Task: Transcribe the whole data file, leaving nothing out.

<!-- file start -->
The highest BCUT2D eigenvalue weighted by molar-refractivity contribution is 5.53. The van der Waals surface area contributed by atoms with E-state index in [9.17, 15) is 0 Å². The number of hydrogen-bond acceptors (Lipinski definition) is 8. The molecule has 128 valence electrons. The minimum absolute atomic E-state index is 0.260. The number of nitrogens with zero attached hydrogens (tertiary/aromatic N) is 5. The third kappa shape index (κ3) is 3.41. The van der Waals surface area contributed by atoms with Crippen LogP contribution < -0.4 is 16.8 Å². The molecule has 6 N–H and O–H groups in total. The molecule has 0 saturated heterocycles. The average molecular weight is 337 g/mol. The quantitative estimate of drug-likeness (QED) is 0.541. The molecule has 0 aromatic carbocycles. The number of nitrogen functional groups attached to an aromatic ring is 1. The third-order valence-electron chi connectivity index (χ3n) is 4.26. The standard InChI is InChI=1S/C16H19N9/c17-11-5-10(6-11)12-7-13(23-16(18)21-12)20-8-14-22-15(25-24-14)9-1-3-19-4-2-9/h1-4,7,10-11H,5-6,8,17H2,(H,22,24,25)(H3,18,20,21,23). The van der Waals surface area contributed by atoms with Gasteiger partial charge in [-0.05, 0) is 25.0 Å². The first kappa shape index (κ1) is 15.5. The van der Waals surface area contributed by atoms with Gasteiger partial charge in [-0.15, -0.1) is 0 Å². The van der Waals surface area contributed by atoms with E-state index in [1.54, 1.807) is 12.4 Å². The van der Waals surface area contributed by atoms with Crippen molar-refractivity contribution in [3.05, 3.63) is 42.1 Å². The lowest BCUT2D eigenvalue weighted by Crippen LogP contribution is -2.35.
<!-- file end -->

The highest BCUT2D eigenvalue weighted by molar-refractivity contribution is 5.53. The van der Waals surface area contributed by atoms with E-state index in [9.17, 15) is 0 Å². The number of hydrogen-bond acceptors (Lipinski definition) is 8. The molecule has 128 valence electrons. The minimum absolute atomic E-state index is 0.260. The number of nitrogens with zero attached hydrogens (tertiary/aromatic N) is 5. The third kappa shape index (κ3) is 3.41. The van der Waals surface area contributed by atoms with Crippen LogP contribution < -0.4 is 16.8 Å². The molecule has 6 N–H and O–H groups in total. The molecule has 0 saturated heterocycles. The average molecular weight is 337 g/mol. The quantitative estimate of drug-likeness (QED) is 0.541. The molecule has 0 aromatic carbocycles. The number of nitrogen functional groups attached to an aromatic ring is 1. The third-order valence-electron chi connectivity index (χ3n) is 4.26. The standard InChI is InChI=1S/C16H19N9/c17-11-5-10(6-11)12-7-13(23-16(18)21-12)20-8-14-22-15(25-24-14)9-1-3-19-4-2-9/h1-4,7,10-11H,5-6,8,17H2,(H,22,24,25)(H3,18,20,21,23). The van der Waals surface area contributed by atoms with Gasteiger partial charge in [-0.05, 0) is 25.0 Å². The first kappa shape index (κ1) is 15.5. The van der Waals surface area contributed by atoms with Gasteiger partial charge in [-0.15, -0.1) is 0 Å². The van der Waals surface area contributed by atoms with E-state index in [1.54, 1.807) is 12.4 Å². The van der Waals surface area contributed by atoms with Crippen molar-refractivity contribution in [3.05, 3.63) is 42.1 Å². The lowest BCUT2D eigenvalue weighted by Crippen LogP contribution is -2.35.